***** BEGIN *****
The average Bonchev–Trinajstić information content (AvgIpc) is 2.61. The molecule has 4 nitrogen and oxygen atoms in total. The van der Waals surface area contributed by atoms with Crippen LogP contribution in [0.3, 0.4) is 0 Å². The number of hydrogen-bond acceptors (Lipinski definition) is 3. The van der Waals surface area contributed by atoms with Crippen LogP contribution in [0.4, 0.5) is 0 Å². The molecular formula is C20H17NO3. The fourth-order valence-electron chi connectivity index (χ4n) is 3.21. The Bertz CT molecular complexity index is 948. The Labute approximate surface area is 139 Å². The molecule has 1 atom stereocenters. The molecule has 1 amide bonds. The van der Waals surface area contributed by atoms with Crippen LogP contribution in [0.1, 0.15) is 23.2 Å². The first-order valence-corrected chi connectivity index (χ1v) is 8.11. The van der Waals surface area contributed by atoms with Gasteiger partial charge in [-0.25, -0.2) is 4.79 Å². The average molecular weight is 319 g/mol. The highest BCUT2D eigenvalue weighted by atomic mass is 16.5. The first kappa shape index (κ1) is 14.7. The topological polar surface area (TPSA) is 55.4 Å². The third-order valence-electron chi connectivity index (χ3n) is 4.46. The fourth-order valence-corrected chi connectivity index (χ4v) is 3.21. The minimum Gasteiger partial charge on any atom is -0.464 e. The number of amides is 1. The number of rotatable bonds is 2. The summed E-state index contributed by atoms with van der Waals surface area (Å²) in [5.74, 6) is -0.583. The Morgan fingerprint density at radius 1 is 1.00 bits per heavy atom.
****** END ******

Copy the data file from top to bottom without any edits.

The average Bonchev–Trinajstić information content (AvgIpc) is 2.61. The molecule has 4 nitrogen and oxygen atoms in total. The van der Waals surface area contributed by atoms with Crippen LogP contribution in [0.3, 0.4) is 0 Å². The number of hydrogen-bond acceptors (Lipinski definition) is 3. The van der Waals surface area contributed by atoms with Crippen LogP contribution in [0.4, 0.5) is 0 Å². The molecular formula is C20H17NO3. The fourth-order valence-electron chi connectivity index (χ4n) is 3.21. The Bertz CT molecular complexity index is 948. The Labute approximate surface area is 139 Å². The molecule has 1 atom stereocenters. The molecule has 1 amide bonds. The van der Waals surface area contributed by atoms with Crippen LogP contribution in [0.1, 0.15) is 23.2 Å². The first-order valence-corrected chi connectivity index (χ1v) is 8.11. The van der Waals surface area contributed by atoms with Gasteiger partial charge in [-0.25, -0.2) is 4.79 Å². The average molecular weight is 319 g/mol. The highest BCUT2D eigenvalue weighted by atomic mass is 16.5. The first kappa shape index (κ1) is 14.7. The topological polar surface area (TPSA) is 55.4 Å². The third-order valence-electron chi connectivity index (χ3n) is 4.46. The fourth-order valence-corrected chi connectivity index (χ4v) is 3.21. The minimum Gasteiger partial charge on any atom is -0.464 e. The number of amides is 1. The number of rotatable bonds is 2. The summed E-state index contributed by atoms with van der Waals surface area (Å²) in [5.74, 6) is -0.583. The Morgan fingerprint density at radius 1 is 1.00 bits per heavy atom.